• 36. <Manufacturing Sector> Trend of Energy Consumption Intensity per IIP by Sub-Sector < IIP : Indices of Industrial Production > Foods Metals & Machinery Cement & Ceramic Iron & Steel Paper & Pulp Chemical Manufacturing Industries (total) (FY’73=100) 120 Index 110 100 90 80 70 60 50 '02 '01 '00 '99 '98 '97 '96 '95 '94 '93 '92 '91 '90 '89 '88 '87 '86 '85 '84 '83 '82 '81 '80 '79 '78 '77 '76 '75 '74 '73 40 Fiscal Year ECCJ 36 (Source: EDCM Handbook of Energy & Economic Statistics in Japan 2004)
  • 37. < usable information for bench-mark > International comparison of energy intensity at integrated iron and steel works It is supposed that some kinds of revision are added to be effective for comparison. 140 index (Japan=100) 120 100 110 105 100 125 120 120 110 80 60 40 20 0 Ja pa Ko n re EU a U. S. A. Ru ss C ia hi C na (l a rg e) hi na (a ll) Source: the Japan Iron & Steel Federation (information from Korea Iron & Steel Association and the China Iron and Steel association, unofficial information from many companies ) 37
  • 38. International comparison of energy intensity in other sub-sectors <heat efficiency at thermal power station (i/p fuel per o/p electricity) (1) source: COMPARISON OF POWER EFFICIENCY ON GRID LEVEL 2006 (ECOFYS), > Japan Scandinavia U.K. 100 103 France 99 Germany U.S.A. China India 110 117 129 135 123 <electricity intensity of manufacturing sodium hydroxide by dissociation method Economic Handbook, Soda Handbook.> (2004) Japan 100 source: SRI Chemical Taiwan Korea India China U.S.A. W-Europe E-Europe 100 100 108 104 110 119 115 <energy intensity of paper and cardboard manufacturing source: Japan Paper Association 2003, American Forest & Paper Association 2002, Forest Product Association of Canada 2001, Confederation of European Paper Industries2001> Japan U.S.A. Canada Sweden Germany 100 144 134 123 <energy intensity of manufacturing cement clinker (2000) Japan W-Europe Korea 100 130 131 M&S. America 145 52 source: CLIMATE CHANGE Mar.2002 (Battelle) > India 152 China 152 U.S.A. 177 Russia 178 38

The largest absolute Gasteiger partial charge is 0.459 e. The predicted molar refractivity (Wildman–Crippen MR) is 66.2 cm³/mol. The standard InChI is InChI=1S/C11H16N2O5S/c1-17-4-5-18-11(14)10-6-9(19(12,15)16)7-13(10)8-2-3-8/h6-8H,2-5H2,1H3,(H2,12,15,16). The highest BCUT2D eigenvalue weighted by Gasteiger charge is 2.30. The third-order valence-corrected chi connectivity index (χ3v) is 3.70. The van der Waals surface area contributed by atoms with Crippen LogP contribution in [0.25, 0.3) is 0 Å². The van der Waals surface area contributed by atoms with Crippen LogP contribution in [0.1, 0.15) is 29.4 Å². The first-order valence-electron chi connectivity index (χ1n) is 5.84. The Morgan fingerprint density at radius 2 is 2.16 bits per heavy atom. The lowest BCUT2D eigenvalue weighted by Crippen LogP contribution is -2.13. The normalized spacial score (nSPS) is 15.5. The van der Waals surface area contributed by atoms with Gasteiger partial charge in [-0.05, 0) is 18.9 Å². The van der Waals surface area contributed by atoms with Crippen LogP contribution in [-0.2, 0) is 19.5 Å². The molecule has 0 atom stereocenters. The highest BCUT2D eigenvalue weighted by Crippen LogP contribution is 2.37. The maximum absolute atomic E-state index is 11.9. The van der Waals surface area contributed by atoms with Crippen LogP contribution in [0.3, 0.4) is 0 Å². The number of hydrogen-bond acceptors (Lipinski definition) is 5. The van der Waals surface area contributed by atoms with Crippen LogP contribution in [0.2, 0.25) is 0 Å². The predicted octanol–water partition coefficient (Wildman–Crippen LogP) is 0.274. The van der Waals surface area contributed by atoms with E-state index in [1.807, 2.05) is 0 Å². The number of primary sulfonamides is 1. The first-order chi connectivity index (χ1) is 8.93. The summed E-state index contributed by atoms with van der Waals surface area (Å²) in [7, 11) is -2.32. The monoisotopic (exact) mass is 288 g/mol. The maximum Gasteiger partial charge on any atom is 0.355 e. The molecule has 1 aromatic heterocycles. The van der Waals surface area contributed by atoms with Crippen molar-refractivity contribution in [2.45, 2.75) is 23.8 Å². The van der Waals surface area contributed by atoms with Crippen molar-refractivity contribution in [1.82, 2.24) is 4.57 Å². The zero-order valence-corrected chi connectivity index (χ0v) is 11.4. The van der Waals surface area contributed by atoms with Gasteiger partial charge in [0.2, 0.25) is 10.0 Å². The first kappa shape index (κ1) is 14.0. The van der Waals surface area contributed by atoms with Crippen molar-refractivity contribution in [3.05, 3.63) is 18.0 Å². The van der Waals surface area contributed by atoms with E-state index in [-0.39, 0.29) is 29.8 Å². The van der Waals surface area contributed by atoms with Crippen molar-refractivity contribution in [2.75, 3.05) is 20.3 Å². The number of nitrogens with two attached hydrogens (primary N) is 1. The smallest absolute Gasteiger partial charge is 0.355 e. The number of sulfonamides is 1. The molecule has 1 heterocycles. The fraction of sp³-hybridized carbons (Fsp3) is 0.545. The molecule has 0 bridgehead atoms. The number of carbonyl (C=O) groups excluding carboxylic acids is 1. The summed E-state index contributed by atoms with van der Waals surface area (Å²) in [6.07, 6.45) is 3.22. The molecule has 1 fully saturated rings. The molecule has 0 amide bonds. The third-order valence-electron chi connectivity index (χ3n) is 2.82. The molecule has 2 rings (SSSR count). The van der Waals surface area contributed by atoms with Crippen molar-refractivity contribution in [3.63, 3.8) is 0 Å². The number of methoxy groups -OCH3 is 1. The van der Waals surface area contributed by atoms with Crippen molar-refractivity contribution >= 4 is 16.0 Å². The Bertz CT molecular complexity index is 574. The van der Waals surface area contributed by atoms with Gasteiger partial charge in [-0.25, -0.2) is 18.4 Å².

• 39. International comparison of energy intensity in other sub-sectors (2) <energy intensity at oil refinery source: Petroleum Association of Japan, based on the report of Solomon Associates> (2002) Japan Developed countries of Asia (excluding China) Europe U.S.A. and Canada 100 101 102 113 *1: Korea, Singapore, Malaysia, Thailand <energy intensity at copper refining factory source: based on hearing information from some factories> Japan Europe Asia N. America 100 133 143 154 <energy intensity of aluminum plate rolling Japan 202 source: International Aluminum Institute> World 100 S. America 127 Attention: these information are disclosed non-official base by associations and institutes, not by governments. 39
  • 40. Thank You for your attention More information is available by accessing ECCJ’s Internet Home Page at: http://www.eccj.or.jp/index_e.html The Energy Conservation Center, Japan 40